The other thing that has happened is that blacks have changed the nature of some sports. Black culture, isolated from white society, from slavery right up to integration, developed styles of playing basketball, football, baseball, and boxing, that whites had to learn to accommodate to or get out of the sport. So if you'd brought in a point guard, who dribbled the ball through his legs, and passed the ball behind this back, you better have a guy to guard him. Otherwise you were at a severe disadvantage. What this generally meant was going into the black community to get someone who had played that kind of ball.

Finally, whites have access to the full spectrum of sports, and the full spectrum of highprestige occupational positions. They are not channeled into sports in disproportionately high numbers, and that white talent for sports is spread out across all occupations, and across all sports. Well, blacks don't typically have those same opportunities.

CL: Several years ago you argued that the black community's "singled-minded pursuit of sports" represented a severe problem within the black community. Looking back on this argument, do you still maintain this position, or have you changed your views on black athletic participation?

HE: There is still, thank God, a disproportionately high emphasis on sports achievement in black society, relative to other highprestige occupational career aspirations. Given what is happening to young black people, who have essentially disconnected from virtually every institutional structure in society, sports may be our last hook and handle. They are unemployed, in disproportionately high numbers, and increasingly they are unemployable. They dropout of school in disproportionately high numbers, and now they are not just uneducated and miseducated, but often times diseducated. They have disengaged even from the black church. They are affiliated with the gangs, not the church. The street is their temple; the gang leader is their pastor. They don't seek the respect of anybody but each other. But they still want to "be like Mike."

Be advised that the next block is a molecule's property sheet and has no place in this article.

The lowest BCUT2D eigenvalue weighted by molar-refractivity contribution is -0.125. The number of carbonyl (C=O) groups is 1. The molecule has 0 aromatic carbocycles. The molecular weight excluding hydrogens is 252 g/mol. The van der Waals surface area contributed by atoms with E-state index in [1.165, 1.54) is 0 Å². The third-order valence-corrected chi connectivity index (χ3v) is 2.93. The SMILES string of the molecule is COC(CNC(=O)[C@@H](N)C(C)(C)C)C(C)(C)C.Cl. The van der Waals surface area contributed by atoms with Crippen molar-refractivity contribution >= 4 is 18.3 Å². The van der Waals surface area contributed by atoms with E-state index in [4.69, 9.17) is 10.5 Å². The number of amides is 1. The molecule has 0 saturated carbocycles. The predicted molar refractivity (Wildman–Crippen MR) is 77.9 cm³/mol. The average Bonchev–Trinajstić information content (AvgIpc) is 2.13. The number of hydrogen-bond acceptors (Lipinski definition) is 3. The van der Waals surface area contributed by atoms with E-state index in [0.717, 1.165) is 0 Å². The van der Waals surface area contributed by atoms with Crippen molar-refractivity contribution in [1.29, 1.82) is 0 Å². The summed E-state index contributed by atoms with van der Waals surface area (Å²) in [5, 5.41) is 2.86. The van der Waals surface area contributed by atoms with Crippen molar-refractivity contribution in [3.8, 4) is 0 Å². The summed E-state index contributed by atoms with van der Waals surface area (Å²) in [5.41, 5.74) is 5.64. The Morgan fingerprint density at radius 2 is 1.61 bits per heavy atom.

That sports emphasis gives us a hook and a handle on them. Through midnight basketball, through Saturday football, or recreational facilities, we can put them back in contact with the clergy, mentors, health workers, counselors, government workers, with people from the economic and corporate sector. Without that we have no way of getting them at all, except through police and judicial action.

I still maintain that there is a high and inordinate emphasis on sports in the black community. That emphasis has been transmuted, however, by the processes of the "end of the golden age of black athletics" from a liability to a virtue, in a sense that it may provide us with the last hook and handle that we have on a substantial proportion of this generation of young black people.

CL: So you disagree with John Hoberman, who in his book Darwin's Athletes, argues that blacks should get out of sports, because such a singledminded pursuit of sports has historically hurt the black community, while fueling societal racism?